As a moral question, I wonder what it is in our society that causes so much mental distress (especially, it seems, among young White men)? What message is our culture sending to people that says violence and mayhem are the only answer? Where are the faith communities in all of this? Why are we a lone voice among faith communities for sensible gun laws?
From a spiritual perspective, I cry out, “How long, O Lord? How long?” What is it in the spiritual lives of Americans (who some claim are a Christian nation) that allows us to tolerate shootings again and again and again? What is NOT being said from the nation’s pulpits?
Columbine. Aurora. Colorado Springs. Thornton. Highlands Ranch. Boulder.
Friends, we in Colorado are at Ground Zero for public shootings. Let’s do something about it. Here are steps you can take:
This hits close to home for Jane Anne (who served Community UCC as an interim minister) and for me as a former resident of that neighborhood in Boulder.
In the coming week, many churches will hear the story of Jesus and the Empire’s myth of redemptive violence…that executing Jesus will make it all go away. You will hear about a triumphal parade that led to desertion, betrayal, sham trial, and crucifixion. That should speak loudly to every person who claims to follow Jesus that violence is not his way, nor should it be ours. And we will also hear the story that violence and death is never God’s final word.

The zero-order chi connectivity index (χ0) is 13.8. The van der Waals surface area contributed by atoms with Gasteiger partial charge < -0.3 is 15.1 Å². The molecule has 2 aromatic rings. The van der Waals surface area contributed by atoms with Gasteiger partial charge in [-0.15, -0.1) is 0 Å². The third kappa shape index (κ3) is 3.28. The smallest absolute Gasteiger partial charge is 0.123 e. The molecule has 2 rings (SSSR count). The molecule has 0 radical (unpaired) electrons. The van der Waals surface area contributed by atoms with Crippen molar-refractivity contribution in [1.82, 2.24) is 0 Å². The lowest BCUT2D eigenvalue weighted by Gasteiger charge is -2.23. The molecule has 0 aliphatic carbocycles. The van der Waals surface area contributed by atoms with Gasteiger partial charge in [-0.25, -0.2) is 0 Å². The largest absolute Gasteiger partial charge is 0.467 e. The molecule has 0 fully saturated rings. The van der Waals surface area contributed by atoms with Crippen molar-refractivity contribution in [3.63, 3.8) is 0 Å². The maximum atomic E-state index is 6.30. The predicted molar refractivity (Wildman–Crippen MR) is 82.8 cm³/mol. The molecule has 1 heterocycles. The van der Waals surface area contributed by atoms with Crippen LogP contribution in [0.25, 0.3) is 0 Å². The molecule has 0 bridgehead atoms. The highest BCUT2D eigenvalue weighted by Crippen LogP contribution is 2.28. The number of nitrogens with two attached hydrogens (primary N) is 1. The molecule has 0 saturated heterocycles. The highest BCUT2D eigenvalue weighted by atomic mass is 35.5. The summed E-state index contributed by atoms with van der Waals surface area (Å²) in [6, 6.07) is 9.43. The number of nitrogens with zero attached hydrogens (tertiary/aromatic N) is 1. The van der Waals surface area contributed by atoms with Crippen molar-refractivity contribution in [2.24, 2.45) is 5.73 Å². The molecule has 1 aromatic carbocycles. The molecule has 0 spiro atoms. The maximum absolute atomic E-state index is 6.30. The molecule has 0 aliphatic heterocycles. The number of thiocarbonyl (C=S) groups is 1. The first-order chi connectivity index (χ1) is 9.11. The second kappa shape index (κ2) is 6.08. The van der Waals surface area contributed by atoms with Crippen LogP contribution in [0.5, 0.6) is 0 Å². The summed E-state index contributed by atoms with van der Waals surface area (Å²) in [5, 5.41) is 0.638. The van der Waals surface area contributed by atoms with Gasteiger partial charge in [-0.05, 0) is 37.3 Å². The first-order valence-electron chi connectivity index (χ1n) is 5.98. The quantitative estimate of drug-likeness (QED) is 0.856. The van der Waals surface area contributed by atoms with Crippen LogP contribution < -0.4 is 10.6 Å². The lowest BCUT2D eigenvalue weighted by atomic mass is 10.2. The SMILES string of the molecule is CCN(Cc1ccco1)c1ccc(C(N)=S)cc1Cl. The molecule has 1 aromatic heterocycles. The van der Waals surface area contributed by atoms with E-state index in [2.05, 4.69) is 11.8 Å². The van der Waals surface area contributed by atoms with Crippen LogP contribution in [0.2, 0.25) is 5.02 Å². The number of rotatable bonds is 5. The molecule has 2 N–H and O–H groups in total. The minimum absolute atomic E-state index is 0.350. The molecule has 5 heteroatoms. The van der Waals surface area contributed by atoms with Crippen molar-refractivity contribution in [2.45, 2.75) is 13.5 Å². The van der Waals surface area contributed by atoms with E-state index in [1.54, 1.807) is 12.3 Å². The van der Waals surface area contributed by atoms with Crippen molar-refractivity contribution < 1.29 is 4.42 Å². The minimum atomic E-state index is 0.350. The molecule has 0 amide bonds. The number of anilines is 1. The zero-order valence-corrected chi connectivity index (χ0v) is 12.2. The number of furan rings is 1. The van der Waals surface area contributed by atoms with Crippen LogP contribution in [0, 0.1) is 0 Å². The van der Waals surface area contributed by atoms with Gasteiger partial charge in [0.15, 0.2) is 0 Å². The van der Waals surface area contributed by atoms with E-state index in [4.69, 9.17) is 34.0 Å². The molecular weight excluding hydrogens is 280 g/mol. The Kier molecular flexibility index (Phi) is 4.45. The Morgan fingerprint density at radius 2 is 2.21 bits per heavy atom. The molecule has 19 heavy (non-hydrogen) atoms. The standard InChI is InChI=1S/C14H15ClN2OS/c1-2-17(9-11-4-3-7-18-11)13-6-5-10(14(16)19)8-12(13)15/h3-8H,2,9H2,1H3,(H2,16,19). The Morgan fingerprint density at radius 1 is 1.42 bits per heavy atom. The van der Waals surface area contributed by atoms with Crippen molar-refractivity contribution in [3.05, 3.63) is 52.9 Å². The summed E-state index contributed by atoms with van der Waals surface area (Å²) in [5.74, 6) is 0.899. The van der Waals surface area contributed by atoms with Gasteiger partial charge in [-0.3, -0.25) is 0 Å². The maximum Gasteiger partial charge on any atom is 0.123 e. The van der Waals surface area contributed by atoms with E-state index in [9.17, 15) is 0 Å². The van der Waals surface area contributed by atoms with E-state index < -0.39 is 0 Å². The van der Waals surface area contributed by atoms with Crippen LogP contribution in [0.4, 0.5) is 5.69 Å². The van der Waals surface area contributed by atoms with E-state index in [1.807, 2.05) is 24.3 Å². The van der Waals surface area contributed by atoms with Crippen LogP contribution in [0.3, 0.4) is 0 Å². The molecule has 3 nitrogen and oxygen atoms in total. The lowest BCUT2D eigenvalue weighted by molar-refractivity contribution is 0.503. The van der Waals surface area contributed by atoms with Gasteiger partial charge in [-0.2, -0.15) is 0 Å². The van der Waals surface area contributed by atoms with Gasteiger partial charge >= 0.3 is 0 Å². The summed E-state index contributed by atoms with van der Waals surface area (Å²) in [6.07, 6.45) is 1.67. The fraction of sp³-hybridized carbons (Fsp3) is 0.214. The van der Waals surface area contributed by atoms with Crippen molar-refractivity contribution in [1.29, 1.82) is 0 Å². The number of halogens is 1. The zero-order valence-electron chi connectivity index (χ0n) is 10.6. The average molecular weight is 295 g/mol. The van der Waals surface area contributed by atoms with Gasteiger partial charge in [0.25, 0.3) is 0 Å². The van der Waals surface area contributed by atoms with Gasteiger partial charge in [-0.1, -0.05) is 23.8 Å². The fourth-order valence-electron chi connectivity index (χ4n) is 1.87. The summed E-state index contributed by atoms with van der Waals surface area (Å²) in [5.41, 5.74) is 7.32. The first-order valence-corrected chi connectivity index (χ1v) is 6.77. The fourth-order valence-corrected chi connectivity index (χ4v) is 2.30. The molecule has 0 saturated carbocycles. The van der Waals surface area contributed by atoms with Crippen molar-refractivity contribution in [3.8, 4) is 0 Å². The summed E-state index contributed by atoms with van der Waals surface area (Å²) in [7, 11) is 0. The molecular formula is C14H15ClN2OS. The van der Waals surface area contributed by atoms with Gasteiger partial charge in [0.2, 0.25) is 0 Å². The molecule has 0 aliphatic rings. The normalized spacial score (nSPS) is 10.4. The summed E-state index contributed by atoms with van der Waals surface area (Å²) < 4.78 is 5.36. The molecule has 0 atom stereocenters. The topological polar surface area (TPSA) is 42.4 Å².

Deep peace and more action,
One of the most bewildering elements of prerecording the worship services is the nonlinear nature of the experience from our perspective. For example, we taped the interior portion of the Maundy Thursday service last Thursday. I will record the Prelude and Musical Meditation for that service today, four days later as I write. In addition, we have a weekly template of prerecording the following Sunday service on Wednesday and Thursday. As the music for the 6:00 p.m. Zoom service is now also prerecorded, that necessitates a weekly evening recording session to accommodate musicians’ schedules. Musical Offerings for the 10:00 a.m. service are typically recorded at night as well and sometimes weeks in advance to account for travel schedules and availability. This week, I am also recording the Good Friday Musical Meditation. Simultaneously, Anna Broskie is assembling the virtual choir anthem for the Easter morning Musical Offering, which is a time-consuming task. So, it is not unusual for me to tune in to Sunday worship and be completely surprised by the Prelude (“Oh, I remember playing that one!”)
Now, I do thrive in the abstract as part of my vocation, even unofficially living in my own time zone (approximately 15’ behind: HST— Heiskanen Standard Time!) And this writing is not meant to be a complaint either. One does what you must during these strange times to make it work—that’s it! But this dizzying experience does make you that much more long for the community and connection of in person worship.